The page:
Writing is a muscle. I know that. If you don’t exercise it, you lose strength and ability.
My writing muscles are a little weak right now, but I’m trying to work on that. Inspiration has hit in a few forms for me lately.
One is my writing group. We started meeting in July, and I love those ladies already. They are all passionate about books and writing. We don’t all write the same types of things, but we all know that it is something we love to do.
Another inspiration is that I’m reading Stephen King’s On Writing. It’s a book written for other writers, telling about King’s experiences and giving advice. I don’t buy in to a lot of writing advice books, but I had a bunch of recommendations for this from my writing group and other people.
One quote that struck me from the book this week is about not just treating writing as a fling.
“You can approach the act of writing with nervousness, excitement, hopefulness, or even despair – the sense that you can never completely put on the page what’s in your mind and heart. You can come to the act with your fists clenched and your eyes narrowed, ready to kick ass and take down names. You can come to it because you want a girl to marry you or because you want to change the world. Come to it any way but lightly. Let me say it again: you must not come lightly to the blank page.
“I’m not asking you to come reverently or unquestioningly; I’m not asking you to be politically correct or cast aside your sense of humor (please God you have one). This isn’t a popularity contest, it’s not the moral Olympics, and it’s not church. But it’s writing, damn it, not washing the car or putting on eyeliner. If you can take it seriously, we can do business. If you can’t or won’t, it’s time for you to close the book and do something else.
“Wash the care, maybe.”
Reading this left me feeling a little ashamed, a little questioning of my own habits. I feel like I have no excuses. Writing is either part of my life or it’s not. It doesn’t matter if I don’t get to do any real writing at work. It doesn’t matter that I have a million other things pulling at my life right now.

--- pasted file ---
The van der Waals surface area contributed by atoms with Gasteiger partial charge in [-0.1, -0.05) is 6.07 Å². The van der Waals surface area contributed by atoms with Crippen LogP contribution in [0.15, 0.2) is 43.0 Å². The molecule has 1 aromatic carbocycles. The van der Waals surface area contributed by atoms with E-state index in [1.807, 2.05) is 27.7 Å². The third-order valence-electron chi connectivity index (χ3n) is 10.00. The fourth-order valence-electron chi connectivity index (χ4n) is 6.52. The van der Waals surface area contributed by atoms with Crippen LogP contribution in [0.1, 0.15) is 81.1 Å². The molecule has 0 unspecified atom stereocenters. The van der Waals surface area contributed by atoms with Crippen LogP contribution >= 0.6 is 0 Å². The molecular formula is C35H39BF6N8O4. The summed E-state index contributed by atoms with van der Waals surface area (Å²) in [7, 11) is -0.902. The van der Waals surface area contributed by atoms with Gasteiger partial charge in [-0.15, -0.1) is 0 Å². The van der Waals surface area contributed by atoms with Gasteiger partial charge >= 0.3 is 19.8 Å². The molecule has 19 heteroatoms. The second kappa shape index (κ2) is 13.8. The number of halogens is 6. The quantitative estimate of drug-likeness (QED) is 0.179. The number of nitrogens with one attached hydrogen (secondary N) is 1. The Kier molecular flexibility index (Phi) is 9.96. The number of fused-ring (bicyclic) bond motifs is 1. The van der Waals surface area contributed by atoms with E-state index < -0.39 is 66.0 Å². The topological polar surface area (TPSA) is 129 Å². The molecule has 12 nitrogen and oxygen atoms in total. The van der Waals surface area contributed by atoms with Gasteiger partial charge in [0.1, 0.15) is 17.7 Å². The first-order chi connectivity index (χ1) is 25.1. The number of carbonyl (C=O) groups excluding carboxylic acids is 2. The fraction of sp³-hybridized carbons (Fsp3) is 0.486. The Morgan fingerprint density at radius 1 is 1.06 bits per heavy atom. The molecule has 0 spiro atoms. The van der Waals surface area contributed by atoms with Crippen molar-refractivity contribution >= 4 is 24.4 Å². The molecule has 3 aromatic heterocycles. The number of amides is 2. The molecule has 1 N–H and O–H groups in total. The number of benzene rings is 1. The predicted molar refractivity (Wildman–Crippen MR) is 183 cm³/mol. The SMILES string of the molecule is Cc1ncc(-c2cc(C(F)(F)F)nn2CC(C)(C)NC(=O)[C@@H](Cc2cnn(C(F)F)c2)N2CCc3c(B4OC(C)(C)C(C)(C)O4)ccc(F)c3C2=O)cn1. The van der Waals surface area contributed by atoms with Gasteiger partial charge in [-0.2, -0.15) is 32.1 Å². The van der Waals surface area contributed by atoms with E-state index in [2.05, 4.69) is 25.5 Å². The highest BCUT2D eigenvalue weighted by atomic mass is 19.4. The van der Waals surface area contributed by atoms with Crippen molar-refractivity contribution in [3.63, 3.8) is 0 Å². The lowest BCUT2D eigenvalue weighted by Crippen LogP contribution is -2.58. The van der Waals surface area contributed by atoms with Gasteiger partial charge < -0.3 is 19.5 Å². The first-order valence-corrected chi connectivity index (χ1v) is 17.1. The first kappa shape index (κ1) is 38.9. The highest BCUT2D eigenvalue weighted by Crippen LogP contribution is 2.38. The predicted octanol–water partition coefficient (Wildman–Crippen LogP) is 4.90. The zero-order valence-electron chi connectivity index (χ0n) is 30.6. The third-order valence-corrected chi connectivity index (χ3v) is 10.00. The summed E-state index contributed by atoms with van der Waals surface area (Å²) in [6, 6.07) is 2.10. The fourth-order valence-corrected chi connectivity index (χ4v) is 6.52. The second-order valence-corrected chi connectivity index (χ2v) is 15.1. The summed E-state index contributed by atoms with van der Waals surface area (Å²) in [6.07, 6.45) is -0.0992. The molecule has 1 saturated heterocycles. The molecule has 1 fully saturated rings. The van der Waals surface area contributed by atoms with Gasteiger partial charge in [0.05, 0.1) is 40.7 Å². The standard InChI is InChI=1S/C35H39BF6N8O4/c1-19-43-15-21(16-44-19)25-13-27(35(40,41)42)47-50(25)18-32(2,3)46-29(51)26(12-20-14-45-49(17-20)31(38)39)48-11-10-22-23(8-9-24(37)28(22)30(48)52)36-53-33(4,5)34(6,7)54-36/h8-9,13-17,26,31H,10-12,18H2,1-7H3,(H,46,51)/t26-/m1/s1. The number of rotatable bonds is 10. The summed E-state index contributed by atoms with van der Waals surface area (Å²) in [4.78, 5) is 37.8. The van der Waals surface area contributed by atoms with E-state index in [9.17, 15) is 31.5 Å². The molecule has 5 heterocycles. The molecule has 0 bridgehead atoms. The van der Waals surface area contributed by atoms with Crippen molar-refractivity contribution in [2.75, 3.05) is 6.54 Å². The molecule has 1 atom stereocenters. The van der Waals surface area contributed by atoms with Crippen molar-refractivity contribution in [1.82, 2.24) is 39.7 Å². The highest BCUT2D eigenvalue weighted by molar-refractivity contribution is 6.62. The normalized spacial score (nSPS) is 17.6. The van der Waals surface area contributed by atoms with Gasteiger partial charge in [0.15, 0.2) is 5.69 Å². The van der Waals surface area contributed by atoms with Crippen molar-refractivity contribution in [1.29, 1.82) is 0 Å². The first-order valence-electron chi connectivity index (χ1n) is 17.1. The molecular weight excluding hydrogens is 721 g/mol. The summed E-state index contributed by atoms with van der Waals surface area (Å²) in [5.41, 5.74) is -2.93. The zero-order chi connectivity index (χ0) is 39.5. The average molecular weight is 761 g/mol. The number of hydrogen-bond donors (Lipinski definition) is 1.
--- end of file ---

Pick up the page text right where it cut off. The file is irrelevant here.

If I’m truly serious about writing, and having a career writing, I need to write. End of story. It doesn’t matter what I’m writing, but each day should have something in it that exercises my writing skills and muscles.
I did some of my best writing in my teenage years, when I lived in a small town that had very little to offer in the way of entertainment on the weekends and evenings. Then, I wasn’t worried about many of the things I worry about now. I knew I wanted to write, and I had ideas.
So I wrote. I sat on the arm of an ugly, hard couch and wrote on our old 1990s Macintosh computer over about four or five years and wrote. Out came two full-length novels, a few starts to novels and several short stories.
It was pure first draft writing, free and without judgement. It was the kind of writing where you are completely absorbed, so much so that hours would pass and you’d forget being hungry or thirsty. It was amazing in a sense that the majority of the time, it felt like the stories were writing themselves and I was only a conduit, my fingers the vehicle to put the stories on paper.
I want to capture that sense of writing again. I want to be a writer like that again. I can only do that if I approach it seriously, without judgement or thoughts on what else I could be doing at that present time instead.
So here goes.